looking at a scene or graphic, all humans have the natural and
subconscious ability to extrapolate beyond what is visible. In
other words, when information is hidden or assumed to be hidden,
humans make it up in their minds.
This ability to mentally extrapolate beyond the known is essential
to normal living. We regularly make quick guesses with limited
information. When you step on a sturdy looking building step,
you assume it will hold your weight. When you pull a book from
the library shelf, you assume the pages are filled with words.
When your waitress brings you a steaming coffee mug, you assume
it is filled with a hot liquid.
In many cases this extrapolation is accurate, or at least
a fair estimate of reality. If your dog is standing on the other
side of the open doorway, half hidden by the wall, you correctly
assume that an entire dog exists. As the dog steps foreword into
the room, your assumption is proven correct. When the waitress
puts down your steaming coffee mug, you are far from surprised
to see it's filled with the hot coffee you ordered. Humans would
be a dim species if we couldn't make these kinds elemental deductions.
In many cases, however, the extrapolations are wrong. Though
we perceive them to be real, the are nothing more than make believe.
Many of these bogus extrapolations involving the viewer subconsciously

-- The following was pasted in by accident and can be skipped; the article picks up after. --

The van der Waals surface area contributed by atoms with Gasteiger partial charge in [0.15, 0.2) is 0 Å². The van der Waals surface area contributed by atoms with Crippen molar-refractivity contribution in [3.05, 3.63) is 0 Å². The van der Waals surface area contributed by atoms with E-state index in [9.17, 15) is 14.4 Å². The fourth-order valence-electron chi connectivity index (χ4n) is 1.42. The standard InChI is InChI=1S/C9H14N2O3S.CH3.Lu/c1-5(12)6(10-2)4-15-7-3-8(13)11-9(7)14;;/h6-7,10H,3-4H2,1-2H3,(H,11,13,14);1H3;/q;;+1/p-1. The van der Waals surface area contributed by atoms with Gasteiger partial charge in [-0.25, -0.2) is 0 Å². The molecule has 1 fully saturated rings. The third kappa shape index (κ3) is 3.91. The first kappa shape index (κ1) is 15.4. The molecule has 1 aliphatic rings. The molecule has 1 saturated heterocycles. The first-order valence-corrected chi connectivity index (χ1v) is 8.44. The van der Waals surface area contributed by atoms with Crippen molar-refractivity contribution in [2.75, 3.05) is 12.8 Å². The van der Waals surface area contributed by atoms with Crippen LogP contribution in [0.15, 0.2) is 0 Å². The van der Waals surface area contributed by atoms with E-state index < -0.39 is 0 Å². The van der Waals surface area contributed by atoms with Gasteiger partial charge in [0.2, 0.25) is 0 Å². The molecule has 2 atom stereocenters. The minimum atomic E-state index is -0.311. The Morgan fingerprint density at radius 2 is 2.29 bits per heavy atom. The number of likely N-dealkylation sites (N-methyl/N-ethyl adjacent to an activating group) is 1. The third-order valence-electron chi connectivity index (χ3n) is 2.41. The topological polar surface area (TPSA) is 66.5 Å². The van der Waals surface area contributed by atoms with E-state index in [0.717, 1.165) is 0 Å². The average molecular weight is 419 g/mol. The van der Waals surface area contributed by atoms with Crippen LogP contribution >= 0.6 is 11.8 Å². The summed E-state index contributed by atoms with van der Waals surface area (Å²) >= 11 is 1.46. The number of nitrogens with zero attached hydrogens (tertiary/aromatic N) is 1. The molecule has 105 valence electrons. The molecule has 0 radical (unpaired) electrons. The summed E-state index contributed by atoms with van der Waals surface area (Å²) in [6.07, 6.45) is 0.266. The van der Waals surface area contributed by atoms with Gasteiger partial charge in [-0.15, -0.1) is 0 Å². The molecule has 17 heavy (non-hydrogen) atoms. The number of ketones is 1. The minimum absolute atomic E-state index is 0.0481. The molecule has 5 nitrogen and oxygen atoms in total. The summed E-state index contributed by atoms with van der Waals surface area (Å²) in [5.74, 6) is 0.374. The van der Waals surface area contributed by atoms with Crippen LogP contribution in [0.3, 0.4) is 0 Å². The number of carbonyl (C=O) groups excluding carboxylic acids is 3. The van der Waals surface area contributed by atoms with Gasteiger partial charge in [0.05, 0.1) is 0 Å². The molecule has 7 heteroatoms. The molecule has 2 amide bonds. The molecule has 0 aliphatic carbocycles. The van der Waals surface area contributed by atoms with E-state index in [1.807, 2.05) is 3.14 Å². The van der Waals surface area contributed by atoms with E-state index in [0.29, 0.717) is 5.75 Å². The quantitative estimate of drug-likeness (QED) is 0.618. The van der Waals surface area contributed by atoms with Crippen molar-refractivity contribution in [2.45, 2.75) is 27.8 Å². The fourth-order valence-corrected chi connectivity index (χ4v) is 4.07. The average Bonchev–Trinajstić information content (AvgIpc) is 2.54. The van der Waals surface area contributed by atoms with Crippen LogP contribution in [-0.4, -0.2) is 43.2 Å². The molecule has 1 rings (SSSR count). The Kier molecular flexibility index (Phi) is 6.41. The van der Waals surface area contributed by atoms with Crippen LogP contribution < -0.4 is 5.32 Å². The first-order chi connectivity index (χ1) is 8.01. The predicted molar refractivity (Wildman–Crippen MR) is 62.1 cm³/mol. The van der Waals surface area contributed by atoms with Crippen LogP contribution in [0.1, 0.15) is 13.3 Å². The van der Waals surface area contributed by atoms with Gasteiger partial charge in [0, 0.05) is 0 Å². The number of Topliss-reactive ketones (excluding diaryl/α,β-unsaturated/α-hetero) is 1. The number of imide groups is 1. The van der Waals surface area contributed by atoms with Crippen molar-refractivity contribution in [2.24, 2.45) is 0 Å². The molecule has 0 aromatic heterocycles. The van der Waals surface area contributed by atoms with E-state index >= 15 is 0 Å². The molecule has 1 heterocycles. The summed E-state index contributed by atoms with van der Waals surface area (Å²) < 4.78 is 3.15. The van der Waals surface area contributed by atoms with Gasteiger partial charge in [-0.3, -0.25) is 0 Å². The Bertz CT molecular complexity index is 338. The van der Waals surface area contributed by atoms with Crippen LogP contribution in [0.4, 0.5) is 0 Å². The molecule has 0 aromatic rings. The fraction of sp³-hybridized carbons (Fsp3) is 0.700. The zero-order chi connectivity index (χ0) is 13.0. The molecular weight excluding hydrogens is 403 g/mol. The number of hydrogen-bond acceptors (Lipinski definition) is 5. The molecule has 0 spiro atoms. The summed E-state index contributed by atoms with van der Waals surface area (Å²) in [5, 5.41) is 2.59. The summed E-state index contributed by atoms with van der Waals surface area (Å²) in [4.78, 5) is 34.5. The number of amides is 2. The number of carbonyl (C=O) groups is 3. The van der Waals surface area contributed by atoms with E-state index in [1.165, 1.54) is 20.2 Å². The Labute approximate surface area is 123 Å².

seeing what he wants to see or expects to see. Sometimes these
errors in thought are corrected ("Oh, the cup is filled
with tea, not the coffee I asked for"). Often times the
error in extrapolation is never corrected, and the misperception
exists throughout the person's life.
The following are examples of correct and incorrect perceptions
based on extrapolating beyond what is seen.
Though the dogs block the view, we assume there is snow behind
them like the snow we see surrounding them.
Though the overlapping prevents us from knowing, most will
assume the above picture shows whole playing cards. I assume
the cards are rectangular and whole.
The below says "I Love You" multiple times:
Now read the same printed text below with the ruler removed:
In the above, most perceive a cube behind the three diagonal
With the bands removed, we perceive something different.
Many perceive a white triangle here, even though there isn't
Is it three bars or a horse shoe?
With this visual illusion, the viewer forms a perception about
the whole from looking at just one end. When she looks at the
rest of the graphic she realizes her extrapolation, or initial
perception of the whole, was wrong. Unlike the other pictures
in this chapter, there is no missing information. All of the
information is there for the eyes to see, but the viewer forms
her perception as if information is hidden.
(c) david rudd cycleback, cycleback.com
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